Tapping Data on School Finance
Tips to drive enterprising reporting
One of the most important things a reporter can do, particularly on the education beat, is follow the money. Tawnell Hobbs, the national K-12 reporter for The Wall Street Journal, shared insights and advice drawn from many years on the beat during an EWA webinar last week.
Hobbs said she regularly requests and reviews district financial data. One of her stories, written while Hobbs was a reporter at The Dallas Morning News, questioned whether the Dallas Independent School District got its money’s worth from a consultant and eventually saved the system $50,000 – despite initial pushback from the superintendent. Hobbs also exposed cases in which district employees, including the superintendent, inappropriately received driving stipends. She uncovered instances of credit card misuse, excessive spending on catered or outside food, and the questionably high salaries paid to members of the Dallas superintendent’s cabinet.
Combing through school finance records enabled Hobbs to also explore broader topics, such as traditional public schools stepping up their marketing efforts amid competition from charter schools. She spotted trends such as school leaders increasingly dipping into emergency funds for unforeseen expenses, such as mold abatement tied to aging buildings.
These types of stories won’t fall in a journalist’s lap. They require getting comfortable with filing records requests, keeping track of data, and asking tough questions.
Here are some tips Hobbs shared during the EWA webinar:
• Regularly request payroll data, staff directories and, if possible, student directories. The laws vary by state, but in Texas, Hobbs was able to get directories that included students’ names, date of birth, age, address, phone number, school and grade level. She suggested requesting that type of data, if available, along with payroll and staffing records at least three times a year. “I tell you, I used them every week,” Hobbs said. She also suggested requesting a directory of district cell phones, records showing employees on paid leave (and the reasons why they are on leave), check registers, and other records.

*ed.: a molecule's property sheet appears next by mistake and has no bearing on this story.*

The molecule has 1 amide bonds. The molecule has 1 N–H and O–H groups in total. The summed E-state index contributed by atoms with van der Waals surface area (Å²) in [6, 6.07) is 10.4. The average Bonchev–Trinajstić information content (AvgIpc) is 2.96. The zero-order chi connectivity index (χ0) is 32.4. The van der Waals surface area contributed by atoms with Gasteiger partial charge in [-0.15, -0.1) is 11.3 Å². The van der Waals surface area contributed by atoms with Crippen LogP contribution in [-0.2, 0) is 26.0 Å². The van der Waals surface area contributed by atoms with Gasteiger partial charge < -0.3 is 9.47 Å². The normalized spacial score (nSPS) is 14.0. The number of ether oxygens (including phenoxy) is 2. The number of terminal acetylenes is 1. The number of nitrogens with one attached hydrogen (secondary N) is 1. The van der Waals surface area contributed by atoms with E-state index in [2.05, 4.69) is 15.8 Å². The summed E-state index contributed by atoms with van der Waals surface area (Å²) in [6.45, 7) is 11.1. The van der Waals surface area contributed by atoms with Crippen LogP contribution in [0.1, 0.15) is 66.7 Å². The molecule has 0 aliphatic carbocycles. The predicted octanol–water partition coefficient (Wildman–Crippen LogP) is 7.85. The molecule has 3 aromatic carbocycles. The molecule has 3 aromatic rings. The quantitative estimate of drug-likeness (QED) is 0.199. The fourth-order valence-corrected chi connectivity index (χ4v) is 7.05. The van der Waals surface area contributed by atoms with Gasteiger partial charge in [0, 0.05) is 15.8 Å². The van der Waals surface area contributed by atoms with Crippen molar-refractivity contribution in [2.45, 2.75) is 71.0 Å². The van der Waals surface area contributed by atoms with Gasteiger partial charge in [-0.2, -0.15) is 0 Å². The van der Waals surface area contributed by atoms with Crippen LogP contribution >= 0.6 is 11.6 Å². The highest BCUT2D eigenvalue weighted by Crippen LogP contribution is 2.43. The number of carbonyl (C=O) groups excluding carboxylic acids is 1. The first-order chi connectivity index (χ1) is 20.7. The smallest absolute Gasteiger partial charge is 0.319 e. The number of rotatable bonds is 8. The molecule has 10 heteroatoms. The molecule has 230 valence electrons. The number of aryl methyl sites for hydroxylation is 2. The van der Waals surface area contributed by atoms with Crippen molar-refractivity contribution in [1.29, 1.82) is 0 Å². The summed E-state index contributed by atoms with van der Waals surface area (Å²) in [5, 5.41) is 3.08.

• “There is no such thing as old data.” District information collected in prior years is good for putting things into perspective and looking for trends.
• Put large numbers into perspective. When Hobbs and her then-fellow Dallas Morning News reporter Matthew Haag reported that Dallas schools spent more than $57 million over four years on catered meals, consultants, and hotel stays, among other expenses, they equated the cost to the annual base salary for 1,086 teachers. “Mind you, this was when positions were being cut and teachers hadn’t had raises in years,” Hobbs said.
• Make technology work for you. Hobbs carried a portable scanner when she reviewed public records, which helped her cut down on charges for scanning and printing copies. She now uses a mobile app called TurboScan to scan documents and even convert them to searchable PDFs.
• “You’re not an extension of the PR office, OK?” As a reporter, “your job is sometimes to tell the people what the government officials won’t tell them,” Hobbs said. Asking tough questions and writing hard-hitting articles might rile some school officials, but that effort also informs taxpayers about how their money is spent, she said.